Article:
A Safer Department Means a Safer Community: Copper Mountain Fire

One of the best ways to reduce injuries and deaths to firefighters reporting to incidents is to appoint a well-prepared, proactive Incident Safety Officer (ISO) to a fire department. The only thing better than having one certified ISO on site at all times is having your entire fire department certified.

That’s exactly what the Copper Mountain Fire Department (CMFD) did. All of the district’s 17 firefighters – from the Chief to each of the volunteers – read the book Fire Department Incident Safety Officer 2nd Edition at their own pace before taking the ISO certification exam as a group. All of the district’s firefighters passed the exam, becoming the first and only department in the country to achieve universal Incident Safety Officer Certification.

The CMFD took advantage of the Pool’s Safety Grant Program and was reimbursed for 50 percent of the ISO training books. This program is an invaluable resource for supplementing districts’ budgets, reimbursing them for the purchase of goods or services deemed to prevent covered losses and promote safety awareness.

The book primes aspiring and current Safety Officers to aggressively pursue the operation of a highly efficient safety program and incorporates topics focused on developing and improving existing safety programs. The training provides fundamental coverage of job functions for successful handling of incidents involving hazardous materials, rescue, wildland fire, and more. It includes explanations of the critical skills required to be a proficient Safety Officer, covering the processes of reading smoke, anticipating risk, predicting building collapse, and improving firefighter rehabilitation.

“Having our entire department certified will help our on-scene safety profile while reducing injuries and insurance claims,” said Joe Fava, an engineer with the CMFD. “Having someone on every shift, at each station, and at any time of the day or night who has this certification is extremely valuable in promoting the safest work environment possible,” he said.

“Because we’re so small, it puts a strain on the entire department when there’s an injury that requires a firefighter to miss time from work,” said Fava. “No matter whether someone is a first responder to the scene of an accident or a fire or simply mopping the station floor, we want the kind of program that trains our firefighters to look at every situation with a constant eye toward safety.”

Fava says that since completing their certification, everybody in the department feels empowered to speak up if they notice something that could potentially cause an injury.

“Everyone is now more watchful of one another and better equipped to react if an injury does occur. It’s comforting knowing that you’ve got 17 guys who are all watching each others’ backs,” said Fava.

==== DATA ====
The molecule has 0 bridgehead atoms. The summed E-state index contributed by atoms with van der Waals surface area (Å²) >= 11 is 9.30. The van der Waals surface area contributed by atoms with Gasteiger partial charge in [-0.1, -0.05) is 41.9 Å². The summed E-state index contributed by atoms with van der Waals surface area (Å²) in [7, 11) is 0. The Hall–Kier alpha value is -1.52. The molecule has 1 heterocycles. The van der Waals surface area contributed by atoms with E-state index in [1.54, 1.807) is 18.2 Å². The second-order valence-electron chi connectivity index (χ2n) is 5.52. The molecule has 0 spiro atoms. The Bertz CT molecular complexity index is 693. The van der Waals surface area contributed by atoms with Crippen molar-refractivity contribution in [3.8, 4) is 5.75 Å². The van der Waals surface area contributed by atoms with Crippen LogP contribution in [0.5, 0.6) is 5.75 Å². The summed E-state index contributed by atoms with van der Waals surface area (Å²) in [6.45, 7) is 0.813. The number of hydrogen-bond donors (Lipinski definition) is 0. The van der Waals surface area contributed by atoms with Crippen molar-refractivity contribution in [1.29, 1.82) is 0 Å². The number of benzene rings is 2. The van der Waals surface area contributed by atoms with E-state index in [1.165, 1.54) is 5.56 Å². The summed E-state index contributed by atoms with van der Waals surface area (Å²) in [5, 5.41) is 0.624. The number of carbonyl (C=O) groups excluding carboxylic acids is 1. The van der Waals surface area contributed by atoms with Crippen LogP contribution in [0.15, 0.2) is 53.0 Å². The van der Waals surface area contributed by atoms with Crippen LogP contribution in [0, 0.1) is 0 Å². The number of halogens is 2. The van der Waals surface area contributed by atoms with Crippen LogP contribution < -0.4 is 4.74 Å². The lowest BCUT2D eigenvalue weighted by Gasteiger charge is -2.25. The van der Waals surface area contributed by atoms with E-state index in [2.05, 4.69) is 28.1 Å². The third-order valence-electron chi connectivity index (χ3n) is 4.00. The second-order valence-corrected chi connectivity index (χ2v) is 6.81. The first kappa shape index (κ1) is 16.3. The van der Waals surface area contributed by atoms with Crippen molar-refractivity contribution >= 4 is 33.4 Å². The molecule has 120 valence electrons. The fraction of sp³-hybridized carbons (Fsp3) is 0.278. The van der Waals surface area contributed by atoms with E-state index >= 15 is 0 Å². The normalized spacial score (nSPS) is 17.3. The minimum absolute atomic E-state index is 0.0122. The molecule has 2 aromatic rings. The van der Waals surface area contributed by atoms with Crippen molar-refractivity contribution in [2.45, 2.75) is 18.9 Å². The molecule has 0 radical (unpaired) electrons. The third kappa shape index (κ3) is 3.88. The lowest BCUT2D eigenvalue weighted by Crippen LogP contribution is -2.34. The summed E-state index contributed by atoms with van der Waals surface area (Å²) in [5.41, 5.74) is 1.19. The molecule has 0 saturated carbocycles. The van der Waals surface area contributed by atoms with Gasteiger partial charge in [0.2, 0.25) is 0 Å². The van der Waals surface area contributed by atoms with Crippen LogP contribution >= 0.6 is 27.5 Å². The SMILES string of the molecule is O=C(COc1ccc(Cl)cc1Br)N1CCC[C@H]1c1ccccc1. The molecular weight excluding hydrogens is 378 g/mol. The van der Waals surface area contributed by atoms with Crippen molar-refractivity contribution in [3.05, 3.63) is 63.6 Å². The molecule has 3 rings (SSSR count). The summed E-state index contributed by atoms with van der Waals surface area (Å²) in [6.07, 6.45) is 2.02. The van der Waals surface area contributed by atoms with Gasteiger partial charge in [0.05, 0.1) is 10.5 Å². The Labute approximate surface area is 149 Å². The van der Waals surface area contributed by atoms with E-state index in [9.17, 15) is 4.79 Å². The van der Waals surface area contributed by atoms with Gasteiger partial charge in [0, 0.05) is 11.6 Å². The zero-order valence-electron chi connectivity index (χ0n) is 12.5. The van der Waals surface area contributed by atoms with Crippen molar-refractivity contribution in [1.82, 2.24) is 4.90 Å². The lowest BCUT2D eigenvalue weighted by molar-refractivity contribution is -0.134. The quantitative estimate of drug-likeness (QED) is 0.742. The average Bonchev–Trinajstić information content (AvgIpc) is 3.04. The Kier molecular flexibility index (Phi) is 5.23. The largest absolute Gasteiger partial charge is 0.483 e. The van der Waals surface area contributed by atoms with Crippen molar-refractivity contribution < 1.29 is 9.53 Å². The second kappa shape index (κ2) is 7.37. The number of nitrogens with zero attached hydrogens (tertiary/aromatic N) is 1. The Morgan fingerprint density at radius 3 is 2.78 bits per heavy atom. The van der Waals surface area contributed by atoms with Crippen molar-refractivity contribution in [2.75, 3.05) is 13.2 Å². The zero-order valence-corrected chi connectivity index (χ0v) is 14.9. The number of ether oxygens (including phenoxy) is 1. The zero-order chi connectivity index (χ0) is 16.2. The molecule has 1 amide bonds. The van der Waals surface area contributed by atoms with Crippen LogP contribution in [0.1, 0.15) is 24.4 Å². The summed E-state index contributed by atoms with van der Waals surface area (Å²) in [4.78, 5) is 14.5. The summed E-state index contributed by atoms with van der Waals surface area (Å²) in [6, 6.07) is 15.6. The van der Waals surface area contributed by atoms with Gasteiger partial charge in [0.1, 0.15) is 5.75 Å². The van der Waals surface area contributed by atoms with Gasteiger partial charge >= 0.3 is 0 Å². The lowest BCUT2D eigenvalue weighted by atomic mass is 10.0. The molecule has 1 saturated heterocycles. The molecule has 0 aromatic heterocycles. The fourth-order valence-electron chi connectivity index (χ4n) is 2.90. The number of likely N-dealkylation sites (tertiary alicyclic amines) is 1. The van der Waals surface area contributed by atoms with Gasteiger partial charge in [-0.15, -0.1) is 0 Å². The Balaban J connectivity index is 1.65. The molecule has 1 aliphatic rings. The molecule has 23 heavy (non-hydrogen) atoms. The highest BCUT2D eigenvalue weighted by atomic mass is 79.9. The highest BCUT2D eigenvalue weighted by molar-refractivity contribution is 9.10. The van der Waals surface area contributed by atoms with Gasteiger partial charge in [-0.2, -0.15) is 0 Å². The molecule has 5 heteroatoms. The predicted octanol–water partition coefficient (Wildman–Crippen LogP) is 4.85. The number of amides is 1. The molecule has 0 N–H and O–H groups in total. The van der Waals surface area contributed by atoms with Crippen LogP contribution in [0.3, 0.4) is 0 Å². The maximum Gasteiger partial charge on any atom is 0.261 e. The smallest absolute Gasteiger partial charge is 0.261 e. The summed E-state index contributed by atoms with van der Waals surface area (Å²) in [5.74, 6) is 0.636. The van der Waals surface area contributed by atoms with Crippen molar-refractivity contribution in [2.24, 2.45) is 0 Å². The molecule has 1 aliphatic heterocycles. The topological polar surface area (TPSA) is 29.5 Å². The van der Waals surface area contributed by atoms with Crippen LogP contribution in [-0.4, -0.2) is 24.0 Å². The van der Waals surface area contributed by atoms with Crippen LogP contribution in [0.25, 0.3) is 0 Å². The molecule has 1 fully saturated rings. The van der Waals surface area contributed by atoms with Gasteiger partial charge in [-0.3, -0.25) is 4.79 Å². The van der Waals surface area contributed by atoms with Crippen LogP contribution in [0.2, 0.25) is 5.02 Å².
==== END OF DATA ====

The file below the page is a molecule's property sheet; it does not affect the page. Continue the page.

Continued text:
While the Copper Mountain Fire Department is proud to be the only fire department in the country with top-to-bottom ISO certification, the group is going one step further and is planning for all of their employees to achieve Health and Safety Officer (HSO) Certification in the spring. Both the ISO and HSO certifications are administered by the Fire Department Safety Officers Association (FDSOA).

The FDSOA was established as a non-profit association in 1989. Its mission is to promote safety standards and practices in the fire, rescue, and emergency services community. The Association is dedicated to the issues that affect Safety Officers’ critical roles in protecting and promoting the safety and health responsibilities that exist in their departments, their communities, and for themselves as individuals.

Copper Mountain Consolidated Metropolitan District provides water, sewer, fire, and television as its core services. Today, the Copper Mountain Fire Department (CMFD) has 14 paid personnel and three volunteers. Together, they provide fire and advanced emergency medical services to the residents and guests of Copper Mountain Resort. The CMFD also responds to hazmat, wildland fires, ice rescue, swift water rescue, highway (MVA), and rope rescue calls within their jurisdiction and provides coverage to an area outside the premises covering 78 square miles of largely undeveloped forest including the I-70 corridor west to the top of Vail Pass and east to Officer’s Gulch, as well as Highway 91 south of the resort to the top of Freemont Pass. The Copper Mountain Fire Department also works closely with Leadville, Vail, Lake Dillon, and Red White & Blue Fire Districts to assist in mutual aid.

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